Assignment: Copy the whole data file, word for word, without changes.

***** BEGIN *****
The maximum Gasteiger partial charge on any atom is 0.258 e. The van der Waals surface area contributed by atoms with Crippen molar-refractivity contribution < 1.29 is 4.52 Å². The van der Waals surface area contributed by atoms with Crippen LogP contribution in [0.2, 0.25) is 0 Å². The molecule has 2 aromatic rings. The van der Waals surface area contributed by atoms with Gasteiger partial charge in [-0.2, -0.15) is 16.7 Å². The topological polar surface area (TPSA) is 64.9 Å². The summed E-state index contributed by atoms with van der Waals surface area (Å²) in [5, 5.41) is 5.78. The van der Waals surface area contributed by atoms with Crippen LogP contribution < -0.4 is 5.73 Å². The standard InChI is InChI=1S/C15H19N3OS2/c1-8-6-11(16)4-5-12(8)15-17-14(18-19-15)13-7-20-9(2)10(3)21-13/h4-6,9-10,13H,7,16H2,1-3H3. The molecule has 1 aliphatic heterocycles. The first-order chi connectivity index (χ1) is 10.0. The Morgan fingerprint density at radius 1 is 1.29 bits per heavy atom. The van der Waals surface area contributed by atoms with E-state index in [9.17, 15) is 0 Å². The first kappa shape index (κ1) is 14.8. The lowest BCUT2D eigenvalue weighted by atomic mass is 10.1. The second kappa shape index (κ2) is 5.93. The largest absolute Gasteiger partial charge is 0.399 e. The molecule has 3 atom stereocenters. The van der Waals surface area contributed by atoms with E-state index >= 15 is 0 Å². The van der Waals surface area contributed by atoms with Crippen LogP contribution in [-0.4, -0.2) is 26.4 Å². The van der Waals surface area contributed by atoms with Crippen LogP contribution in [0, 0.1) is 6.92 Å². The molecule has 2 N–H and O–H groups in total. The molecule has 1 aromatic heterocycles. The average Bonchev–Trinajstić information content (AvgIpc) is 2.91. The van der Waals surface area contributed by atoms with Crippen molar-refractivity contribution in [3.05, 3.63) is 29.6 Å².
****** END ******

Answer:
The maximum Gasteiger partial charge on any atom is 0.258 e. The van der Waals surface area contributed by atoms with Crippen molar-refractivity contribution < 1.29 is 4.52 Å². The van der Waals surface area contributed by atoms with Crippen LogP contribution in [0.2, 0.25) is 0 Å². The molecule has 2 aromatic rings. The van der Waals surface area contributed by atoms with Gasteiger partial charge in [-0.2, -0.15) is 16.7 Å². The topological polar surface area (TPSA) is 64.9 Å². The summed E-state index contributed by atoms with van der Waals surface area (Å²) in [5, 5.41) is 5.78. The van der Waals surface area contributed by atoms with Crippen LogP contribution < -0.4 is 5.73 Å². The standard InChI is InChI=1S/C15H19N3OS2/c1-8-6-11(16)4-5-12(8)15-17-14(18-19-15)13-7-20-9(2)10(3)21-13/h4-6,9-10,13H,7,16H2,1-3H3. The molecule has 1 aliphatic heterocycles. The first-order chi connectivity index (χ1) is 10.0. The Morgan fingerprint density at radius 1 is 1.29 bits per heavy atom. The van der Waals surface area contributed by atoms with E-state index in [9.17, 15) is 0 Å². The first kappa shape index (κ1) is 14.8. The lowest BCUT2D eigenvalue weighted by atomic mass is 10.1. The second kappa shape index (κ2) is 5.93. The largest absolute Gasteiger partial charge is 0.399 e. The molecule has 3 atom stereocenters. The van der Waals surface area contributed by atoms with E-state index >= 15 is 0 Å². The van der Waals surface area contributed by atoms with Crippen LogP contribution in [-0.4, -0.2) is 26.4 Å². The van der Waals surface area contributed by atoms with Crippen LogP contribution in [0, 0.1) is 6.92 Å². The molecule has 2 N–H and O–H groups in total. The molecule has 1 aromatic heterocycles. The average Bonchev–Trinajstić information content (AvgIpc) is 2.91. The van der Waals surface area contributed by atoms with Crippen molar-refractivity contribution in [3.05, 3.63) is 29.6 Å².